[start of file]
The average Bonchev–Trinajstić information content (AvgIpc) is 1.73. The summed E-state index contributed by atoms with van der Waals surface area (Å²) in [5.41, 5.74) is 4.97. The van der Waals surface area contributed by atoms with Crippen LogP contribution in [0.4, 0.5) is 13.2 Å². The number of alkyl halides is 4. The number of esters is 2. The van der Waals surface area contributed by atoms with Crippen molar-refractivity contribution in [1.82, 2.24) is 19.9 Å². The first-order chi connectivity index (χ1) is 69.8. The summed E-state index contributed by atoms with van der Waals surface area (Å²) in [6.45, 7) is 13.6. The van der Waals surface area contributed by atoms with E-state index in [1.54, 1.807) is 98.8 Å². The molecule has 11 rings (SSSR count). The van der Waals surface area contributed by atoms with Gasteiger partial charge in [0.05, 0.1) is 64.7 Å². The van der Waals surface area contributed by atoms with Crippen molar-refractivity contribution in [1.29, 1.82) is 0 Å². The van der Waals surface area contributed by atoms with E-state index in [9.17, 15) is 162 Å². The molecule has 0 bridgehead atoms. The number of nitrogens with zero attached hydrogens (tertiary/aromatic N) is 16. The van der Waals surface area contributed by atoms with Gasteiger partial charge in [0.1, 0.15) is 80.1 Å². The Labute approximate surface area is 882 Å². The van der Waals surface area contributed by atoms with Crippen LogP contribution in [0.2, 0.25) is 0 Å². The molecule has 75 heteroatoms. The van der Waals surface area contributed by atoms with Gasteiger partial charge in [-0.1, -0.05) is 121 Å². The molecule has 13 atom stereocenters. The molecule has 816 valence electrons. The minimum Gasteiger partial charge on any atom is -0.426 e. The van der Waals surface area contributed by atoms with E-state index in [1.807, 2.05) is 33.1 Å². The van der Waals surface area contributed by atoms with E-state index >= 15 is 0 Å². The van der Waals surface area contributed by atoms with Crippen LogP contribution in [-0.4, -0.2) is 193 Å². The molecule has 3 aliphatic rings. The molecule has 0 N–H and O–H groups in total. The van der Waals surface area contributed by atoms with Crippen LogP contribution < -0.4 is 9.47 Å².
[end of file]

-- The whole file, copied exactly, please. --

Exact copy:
The average Bonchev–Trinajstić information content (AvgIpc) is 1.73. The summed E-state index contributed by atoms with van der Waals surface area (Å²) in [5.41, 5.74) is 4.97. The van der Waals surface area contributed by atoms with Crippen LogP contribution in [0.4, 0.5) is 13.2 Å². The number of alkyl halides is 4. The number of esters is 2. The van der Waals surface area contributed by atoms with Crippen molar-refractivity contribution in [1.82, 2.24) is 19.9 Å². The first-order chi connectivity index (χ1) is 69.8. The summed E-state index contributed by atoms with van der Waals surface area (Å²) in [6.45, 7) is 13.6. The van der Waals surface area contributed by atoms with E-state index in [1.54, 1.807) is 98.8 Å². The molecule has 11 rings (SSSR count). The van der Waals surface area contributed by atoms with Gasteiger partial charge in [0.05, 0.1) is 64.7 Å². The van der Waals surface area contributed by atoms with Crippen molar-refractivity contribution in [1.29, 1.82) is 0 Å². The van der Waals surface area contributed by atoms with E-state index in [9.17, 15) is 162 Å². The molecule has 0 bridgehead atoms. The number of nitrogens with zero attached hydrogens (tertiary/aromatic N) is 16. The van der Waals surface area contributed by atoms with Gasteiger partial charge in [0.1, 0.15) is 80.1 Å². The Labute approximate surface area is 882 Å². The van der Waals surface area contributed by atoms with Crippen LogP contribution in [0.2, 0.25) is 0 Å². The molecule has 75 heteroatoms. The van der Waals surface area contributed by atoms with Gasteiger partial charge in [-0.1, -0.05) is 121 Å². The molecule has 13 atom stereocenters. The molecule has 816 valence electrons. The minimum Gasteiger partial charge on any atom is -0.426 e. The van der Waals surface area contributed by atoms with E-state index in [1.807, 2.05) is 33.1 Å². The van der Waals surface area contributed by atoms with E-state index >= 15 is 0 Å². The van der Waals surface area contributed by atoms with Crippen LogP contribution in [-0.4, -0.2) is 193 Å². The molecule has 3 aliphatic rings. The molecule has 0 N–H and O–H groups in total. The van der Waals surface area contributed by atoms with Crippen LogP contribution < -0.4 is 9.47 Å².